Automated systems are desirable in performing these tests to minimize the technician handling time, as well as to minimize the possibility of human error. In addition, automated systems that obtain results rapidly and accurately are preferred.
In this regard, a microbiological testing apparatus for the automatic incubation and reading of microbiological test trays is known. The test trays of this apparatus have a plurality of wells which contain the samples or agents to be tested. The trays are first placed in an incubator for a predetermined amount of time. The test trays are then moved to an inspection station. A light source is disposed above the tray and a pair of video cameras are disposed below the tray at the inspection station. Each video camera takes a video image of an entire tray. The video image signal of the entire tray is sent to an image processor to be analyzed.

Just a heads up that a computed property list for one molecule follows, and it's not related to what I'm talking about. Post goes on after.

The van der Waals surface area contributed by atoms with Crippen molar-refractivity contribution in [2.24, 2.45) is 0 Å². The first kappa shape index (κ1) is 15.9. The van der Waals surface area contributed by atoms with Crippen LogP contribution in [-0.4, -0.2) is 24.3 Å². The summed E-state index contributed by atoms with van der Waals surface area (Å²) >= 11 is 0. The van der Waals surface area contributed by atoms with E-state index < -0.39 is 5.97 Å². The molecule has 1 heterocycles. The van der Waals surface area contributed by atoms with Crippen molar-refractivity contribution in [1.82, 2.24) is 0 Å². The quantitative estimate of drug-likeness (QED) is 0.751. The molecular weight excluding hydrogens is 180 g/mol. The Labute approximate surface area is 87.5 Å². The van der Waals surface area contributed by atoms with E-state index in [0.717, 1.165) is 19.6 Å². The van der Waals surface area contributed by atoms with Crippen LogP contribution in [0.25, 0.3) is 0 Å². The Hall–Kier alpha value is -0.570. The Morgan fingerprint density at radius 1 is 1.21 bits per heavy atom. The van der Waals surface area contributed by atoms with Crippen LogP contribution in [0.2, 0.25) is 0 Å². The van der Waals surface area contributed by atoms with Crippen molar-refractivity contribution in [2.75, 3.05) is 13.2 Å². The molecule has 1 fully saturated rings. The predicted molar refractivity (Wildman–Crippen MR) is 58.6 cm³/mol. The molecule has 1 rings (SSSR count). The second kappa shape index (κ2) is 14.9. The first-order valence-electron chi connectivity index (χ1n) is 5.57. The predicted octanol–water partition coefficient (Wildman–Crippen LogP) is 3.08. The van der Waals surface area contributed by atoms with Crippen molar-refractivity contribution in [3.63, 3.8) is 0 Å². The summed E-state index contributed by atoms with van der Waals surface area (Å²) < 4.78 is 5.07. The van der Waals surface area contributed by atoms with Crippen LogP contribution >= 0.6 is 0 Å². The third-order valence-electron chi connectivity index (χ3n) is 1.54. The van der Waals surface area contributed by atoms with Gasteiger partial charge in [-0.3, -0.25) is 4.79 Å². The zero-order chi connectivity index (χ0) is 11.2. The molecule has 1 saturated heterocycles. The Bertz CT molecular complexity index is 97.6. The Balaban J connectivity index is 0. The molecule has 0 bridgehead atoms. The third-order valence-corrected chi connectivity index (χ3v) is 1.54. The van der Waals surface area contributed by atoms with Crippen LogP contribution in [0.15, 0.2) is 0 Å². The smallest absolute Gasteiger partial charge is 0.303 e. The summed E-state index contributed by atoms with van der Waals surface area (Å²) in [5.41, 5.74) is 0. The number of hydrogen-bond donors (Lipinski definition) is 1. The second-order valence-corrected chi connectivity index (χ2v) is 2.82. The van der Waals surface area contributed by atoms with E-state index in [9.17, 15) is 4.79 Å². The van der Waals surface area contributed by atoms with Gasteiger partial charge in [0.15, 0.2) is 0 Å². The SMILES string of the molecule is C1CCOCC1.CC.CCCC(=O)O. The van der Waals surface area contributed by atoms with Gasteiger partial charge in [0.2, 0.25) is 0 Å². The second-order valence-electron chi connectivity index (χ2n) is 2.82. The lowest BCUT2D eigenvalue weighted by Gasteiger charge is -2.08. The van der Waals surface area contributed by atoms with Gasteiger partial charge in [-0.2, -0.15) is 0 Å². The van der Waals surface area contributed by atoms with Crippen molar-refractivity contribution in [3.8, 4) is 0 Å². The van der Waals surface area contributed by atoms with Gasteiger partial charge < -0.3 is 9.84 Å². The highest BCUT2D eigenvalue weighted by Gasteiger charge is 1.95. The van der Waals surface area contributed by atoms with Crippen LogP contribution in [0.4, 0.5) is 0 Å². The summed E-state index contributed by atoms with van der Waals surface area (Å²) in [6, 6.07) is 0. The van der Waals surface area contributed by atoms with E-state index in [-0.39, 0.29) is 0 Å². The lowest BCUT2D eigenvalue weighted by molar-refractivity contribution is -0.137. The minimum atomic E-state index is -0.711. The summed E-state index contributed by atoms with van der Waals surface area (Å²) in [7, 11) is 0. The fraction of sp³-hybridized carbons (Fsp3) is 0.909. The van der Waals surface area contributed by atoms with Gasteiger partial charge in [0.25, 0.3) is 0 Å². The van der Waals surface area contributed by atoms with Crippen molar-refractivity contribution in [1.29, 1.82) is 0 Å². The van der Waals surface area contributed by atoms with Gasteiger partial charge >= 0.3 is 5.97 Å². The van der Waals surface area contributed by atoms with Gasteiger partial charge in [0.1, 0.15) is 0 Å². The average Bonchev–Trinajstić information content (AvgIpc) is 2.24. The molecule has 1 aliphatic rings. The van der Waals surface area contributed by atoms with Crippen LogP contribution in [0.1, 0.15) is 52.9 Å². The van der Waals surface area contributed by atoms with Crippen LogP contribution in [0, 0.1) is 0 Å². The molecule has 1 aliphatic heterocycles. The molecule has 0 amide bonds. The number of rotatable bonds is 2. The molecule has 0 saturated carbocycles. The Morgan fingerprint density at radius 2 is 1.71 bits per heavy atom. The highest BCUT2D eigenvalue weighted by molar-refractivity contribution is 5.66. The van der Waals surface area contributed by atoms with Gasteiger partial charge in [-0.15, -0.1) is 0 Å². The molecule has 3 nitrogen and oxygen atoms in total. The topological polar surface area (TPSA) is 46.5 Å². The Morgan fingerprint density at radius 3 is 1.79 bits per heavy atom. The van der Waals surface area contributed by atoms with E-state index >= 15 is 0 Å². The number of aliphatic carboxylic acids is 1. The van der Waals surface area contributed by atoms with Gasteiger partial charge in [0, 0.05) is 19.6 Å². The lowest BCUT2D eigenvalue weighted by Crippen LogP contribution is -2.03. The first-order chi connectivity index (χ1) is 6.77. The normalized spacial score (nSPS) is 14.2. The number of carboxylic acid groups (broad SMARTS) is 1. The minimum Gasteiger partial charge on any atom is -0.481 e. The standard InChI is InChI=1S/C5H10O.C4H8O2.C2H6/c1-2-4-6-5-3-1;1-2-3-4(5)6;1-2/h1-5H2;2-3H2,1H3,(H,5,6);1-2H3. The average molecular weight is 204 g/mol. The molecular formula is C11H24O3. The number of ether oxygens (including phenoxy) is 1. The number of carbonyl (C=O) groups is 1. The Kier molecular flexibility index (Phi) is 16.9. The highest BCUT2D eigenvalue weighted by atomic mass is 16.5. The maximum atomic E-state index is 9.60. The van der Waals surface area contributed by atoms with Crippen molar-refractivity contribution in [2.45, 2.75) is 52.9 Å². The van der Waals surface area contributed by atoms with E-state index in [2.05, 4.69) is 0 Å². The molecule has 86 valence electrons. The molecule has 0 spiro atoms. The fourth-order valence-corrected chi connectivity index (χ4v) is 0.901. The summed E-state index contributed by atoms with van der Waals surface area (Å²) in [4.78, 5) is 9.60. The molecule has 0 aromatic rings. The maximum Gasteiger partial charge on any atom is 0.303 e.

The image processor requires uniform lighting over the inspection station. Consequently, the processor records the background light level of each pixel within an area of interest corresponding to each well of the tray to account for variability in the light source. The image processor processes the video image of the tray and determines the number of pixels, for a particular well, whose intensity exceeds a predetermined threshold for that area of interest. If the number of pixels exceeds a predetermined number, a positive result is assigned to that well. The image processor analyzes the binary partial results from the wells to determine the possible identity of the microorganisms. The binary partial results are compared to prerecorded patterns of results for each type of test tray to identify the sample in question.